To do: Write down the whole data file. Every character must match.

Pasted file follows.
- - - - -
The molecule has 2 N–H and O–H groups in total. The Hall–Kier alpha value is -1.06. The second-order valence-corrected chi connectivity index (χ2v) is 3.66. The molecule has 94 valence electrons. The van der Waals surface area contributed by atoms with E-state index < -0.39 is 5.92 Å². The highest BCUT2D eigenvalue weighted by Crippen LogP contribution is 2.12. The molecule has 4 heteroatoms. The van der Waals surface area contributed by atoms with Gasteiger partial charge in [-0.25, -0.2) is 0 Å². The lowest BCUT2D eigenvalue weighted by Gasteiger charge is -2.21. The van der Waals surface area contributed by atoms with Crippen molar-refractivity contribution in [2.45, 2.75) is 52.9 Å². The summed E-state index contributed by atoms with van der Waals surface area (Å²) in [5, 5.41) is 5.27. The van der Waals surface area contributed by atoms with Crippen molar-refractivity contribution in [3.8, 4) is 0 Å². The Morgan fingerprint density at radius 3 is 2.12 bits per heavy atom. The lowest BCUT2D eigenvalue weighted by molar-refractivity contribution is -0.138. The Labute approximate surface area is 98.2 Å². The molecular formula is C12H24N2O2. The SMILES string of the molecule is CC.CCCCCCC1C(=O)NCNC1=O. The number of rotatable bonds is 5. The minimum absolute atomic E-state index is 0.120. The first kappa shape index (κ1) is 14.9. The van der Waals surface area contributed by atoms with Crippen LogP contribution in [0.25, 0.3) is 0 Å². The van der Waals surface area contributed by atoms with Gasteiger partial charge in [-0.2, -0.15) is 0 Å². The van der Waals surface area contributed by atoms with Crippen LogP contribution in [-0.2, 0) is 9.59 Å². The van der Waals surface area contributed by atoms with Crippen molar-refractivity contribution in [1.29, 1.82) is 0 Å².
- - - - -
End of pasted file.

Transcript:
The molecule has 2 N–H and O–H groups in total. The Hall–Kier alpha value is -1.06. The second-order valence-corrected chi connectivity index (χ2v) is 3.66. The molecule has 94 valence electrons. The van der Waals surface area contributed by atoms with E-state index < -0.39 is 5.92 Å². The highest BCUT2D eigenvalue weighted by Crippen LogP contribution is 2.12. The molecule has 4 heteroatoms. The van der Waals surface area contributed by atoms with Gasteiger partial charge in [-0.25, -0.2) is 0 Å². The lowest BCUT2D eigenvalue weighted by Gasteiger charge is -2.21. The van der Waals surface area contributed by atoms with Crippen molar-refractivity contribution in [2.45, 2.75) is 52.9 Å². The summed E-state index contributed by atoms with van der Waals surface area (Å²) in [5, 5.41) is 5.27. The van der Waals surface area contributed by atoms with Crippen molar-refractivity contribution in [3.8, 4) is 0 Å². The Morgan fingerprint density at radius 3 is 2.12 bits per heavy atom. The lowest BCUT2D eigenvalue weighted by molar-refractivity contribution is -0.138. The Labute approximate surface area is 98.2 Å². The molecular formula is C12H24N2O2. The SMILES string of the molecule is CC.CCCCCCC1C(=O)NCNC1=O. The number of rotatable bonds is 5. The minimum absolute atomic E-state index is 0.120. The first kappa shape index (κ1) is 14.9. The van der Waals surface area contributed by atoms with Crippen LogP contribution in [0.25, 0.3) is 0 Å². The van der Waals surface area contributed by atoms with Gasteiger partial charge in [-0.2, -0.15) is 0 Å². The van der Waals surface area contributed by atoms with Crippen LogP contribution in [-0.2, 0) is 9.59 Å². The van der Waals surface area contributed by atoms with Crippen molar-refractivity contribution in [1.29, 1.82) is 0 Å².